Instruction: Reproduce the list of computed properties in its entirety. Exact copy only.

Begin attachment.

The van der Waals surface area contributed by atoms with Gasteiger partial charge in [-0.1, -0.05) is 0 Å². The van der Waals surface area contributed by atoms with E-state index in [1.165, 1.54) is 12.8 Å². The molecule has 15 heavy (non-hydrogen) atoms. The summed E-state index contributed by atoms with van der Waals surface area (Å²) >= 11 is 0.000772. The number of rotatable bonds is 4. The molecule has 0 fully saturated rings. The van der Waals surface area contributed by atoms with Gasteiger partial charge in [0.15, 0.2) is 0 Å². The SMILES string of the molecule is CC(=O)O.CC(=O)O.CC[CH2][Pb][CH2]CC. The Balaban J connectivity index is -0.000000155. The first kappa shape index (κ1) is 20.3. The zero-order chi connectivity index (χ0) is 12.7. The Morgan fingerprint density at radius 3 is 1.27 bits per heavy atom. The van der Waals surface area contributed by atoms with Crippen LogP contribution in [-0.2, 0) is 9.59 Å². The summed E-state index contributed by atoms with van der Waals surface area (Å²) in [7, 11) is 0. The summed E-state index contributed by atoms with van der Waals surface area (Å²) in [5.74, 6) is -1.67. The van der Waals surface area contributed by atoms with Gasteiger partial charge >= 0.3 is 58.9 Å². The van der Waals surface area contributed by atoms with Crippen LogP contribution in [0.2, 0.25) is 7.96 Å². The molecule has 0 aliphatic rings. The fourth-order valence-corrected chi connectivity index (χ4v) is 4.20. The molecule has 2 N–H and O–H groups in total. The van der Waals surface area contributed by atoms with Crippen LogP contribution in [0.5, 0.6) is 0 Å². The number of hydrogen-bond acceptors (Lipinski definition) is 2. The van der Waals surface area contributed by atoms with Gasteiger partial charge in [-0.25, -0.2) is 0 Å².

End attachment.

The van der Waals surface area contributed by atoms with Gasteiger partial charge in [-0.1, -0.05) is 0 Å². The van der Waals surface area contributed by atoms with E-state index in [1.165, 1.54) is 12.8 Å². The molecule has 15 heavy (non-hydrogen) atoms. The summed E-state index contributed by atoms with van der Waals surface area (Å²) >= 11 is 0.000772. The number of rotatable bonds is 4. The molecule has 0 fully saturated rings. The van der Waals surface area contributed by atoms with Gasteiger partial charge in [0.15, 0.2) is 0 Å². The SMILES string of the molecule is CC(=O)O.CC(=O)O.CC[CH2][Pb][CH2]CC. The Balaban J connectivity index is -0.000000155. The first kappa shape index (κ1) is 20.3. The zero-order chi connectivity index (χ0) is 12.7. The Morgan fingerprint density at radius 3 is 1.27 bits per heavy atom. The van der Waals surface area contributed by atoms with Crippen LogP contribution in [-0.2, 0) is 9.59 Å². The summed E-state index contributed by atoms with van der Waals surface area (Å²) in [7, 11) is 0. The summed E-state index contributed by atoms with van der Waals surface area (Å²) in [5.74, 6) is -1.67. The van der Waals surface area contributed by atoms with Gasteiger partial charge >= 0.3 is 58.9 Å². The van der Waals surface area contributed by atoms with Crippen LogP contribution in [0.2, 0.25) is 7.96 Å². The molecule has 0 aliphatic rings. The fourth-order valence-corrected chi connectivity index (χ4v) is 4.20. The molecule has 2 N–H and O–H groups in total. The van der Waals surface area contributed by atoms with Crippen LogP contribution in [0.5, 0.6) is 0 Å². The number of hydrogen-bond acceptors (Lipinski definition) is 2. The van der Waals surface area contributed by atoms with Gasteiger partial charge in [-0.25, -0.2) is 0 Å².